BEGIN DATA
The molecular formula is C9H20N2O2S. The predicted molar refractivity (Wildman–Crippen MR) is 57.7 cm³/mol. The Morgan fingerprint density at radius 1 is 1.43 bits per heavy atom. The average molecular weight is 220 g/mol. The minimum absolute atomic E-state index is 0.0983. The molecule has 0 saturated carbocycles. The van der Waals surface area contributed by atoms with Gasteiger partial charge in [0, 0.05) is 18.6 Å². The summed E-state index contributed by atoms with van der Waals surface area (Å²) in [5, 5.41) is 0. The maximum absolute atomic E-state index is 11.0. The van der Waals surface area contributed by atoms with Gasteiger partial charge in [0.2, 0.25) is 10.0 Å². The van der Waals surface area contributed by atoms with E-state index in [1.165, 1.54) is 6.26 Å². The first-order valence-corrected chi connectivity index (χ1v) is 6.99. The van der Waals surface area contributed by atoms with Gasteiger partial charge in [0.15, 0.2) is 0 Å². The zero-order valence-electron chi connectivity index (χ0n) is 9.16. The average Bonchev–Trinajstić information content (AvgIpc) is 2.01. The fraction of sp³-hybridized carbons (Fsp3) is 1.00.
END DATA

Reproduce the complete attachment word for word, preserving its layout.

The molecular formula is C9H20N2O2S. The predicted molar refractivity (Wildman–Crippen MR) is 57.7 cm³/mol. The Morgan fingerprint density at radius 1 is 1.43 bits per heavy atom. The average molecular weight is 220 g/mol. The minimum absolute atomic E-state index is 0.0983. The molecule has 0 saturated carbocycles. The van der Waals surface area contributed by atoms with Gasteiger partial charge in [0, 0.05) is 18.6 Å². The summed E-state index contributed by atoms with van der Waals surface area (Å²) in [5, 5.41) is 0. The maximum absolute atomic E-state index is 11.0. The van der Waals surface area contributed by atoms with Gasteiger partial charge in [0.2, 0.25) is 10.0 Å². The van der Waals surface area contributed by atoms with E-state index in [1.165, 1.54) is 6.26 Å². The first-order valence-corrected chi connectivity index (χ1v) is 6.99. The van der Waals surface area contributed by atoms with Gasteiger partial charge in [0.15, 0.2) is 0 Å². The zero-order valence-electron chi connectivity index (χ0n) is 9.16. The average Bonchev–Trinajstić information content (AvgIpc) is 2.01. The fraction of sp³-hybridized carbons (Fsp3) is 1.00.